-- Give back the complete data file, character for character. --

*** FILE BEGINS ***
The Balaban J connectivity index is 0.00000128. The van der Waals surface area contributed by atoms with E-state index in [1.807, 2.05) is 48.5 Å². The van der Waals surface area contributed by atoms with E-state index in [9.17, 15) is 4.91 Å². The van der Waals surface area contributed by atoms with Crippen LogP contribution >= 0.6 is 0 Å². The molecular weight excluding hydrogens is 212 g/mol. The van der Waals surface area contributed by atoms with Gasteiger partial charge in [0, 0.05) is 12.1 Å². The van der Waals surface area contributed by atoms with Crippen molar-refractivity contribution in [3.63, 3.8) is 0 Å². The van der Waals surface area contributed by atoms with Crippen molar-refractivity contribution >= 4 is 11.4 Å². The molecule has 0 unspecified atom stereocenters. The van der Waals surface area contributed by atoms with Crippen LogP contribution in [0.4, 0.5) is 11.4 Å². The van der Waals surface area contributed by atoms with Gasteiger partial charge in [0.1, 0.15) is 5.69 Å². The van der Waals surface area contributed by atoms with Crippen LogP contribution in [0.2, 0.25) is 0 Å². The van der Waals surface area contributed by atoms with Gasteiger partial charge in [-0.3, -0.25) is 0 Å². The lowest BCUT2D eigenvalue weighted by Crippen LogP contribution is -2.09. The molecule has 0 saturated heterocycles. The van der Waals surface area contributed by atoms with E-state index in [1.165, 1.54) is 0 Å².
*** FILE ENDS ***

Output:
The Balaban J connectivity index is 0.00000128. The van der Waals surface area contributed by atoms with E-state index in [1.807, 2.05) is 48.5 Å². The van der Waals surface area contributed by atoms with E-state index in [9.17, 15) is 4.91 Å². The van der Waals surface area contributed by atoms with Crippen LogP contribution >= 0.6 is 0 Å². The molecular weight excluding hydrogens is 212 g/mol. The van der Waals surface area contributed by atoms with Gasteiger partial charge in [0, 0.05) is 12.1 Å². The van der Waals surface area contributed by atoms with Crippen molar-refractivity contribution in [3.63, 3.8) is 0 Å². The van der Waals surface area contributed by atoms with Crippen molar-refractivity contribution >= 4 is 11.4 Å². The molecule has 0 unspecified atom stereocenters. The van der Waals surface area contributed by atoms with Crippen LogP contribution in [0.4, 0.5) is 11.4 Å². The van der Waals surface area contributed by atoms with Gasteiger partial charge in [0.1, 0.15) is 5.69 Å². The van der Waals surface area contributed by atoms with Crippen LogP contribution in [0.2, 0.25) is 0 Å². The van der Waals surface area contributed by atoms with Gasteiger partial charge in [-0.3, -0.25) is 0 Å². The lowest BCUT2D eigenvalue weighted by Crippen LogP contribution is -2.09. The molecule has 0 saturated heterocycles. The van der Waals surface area contributed by atoms with E-state index in [1.165, 1.54) is 0 Å².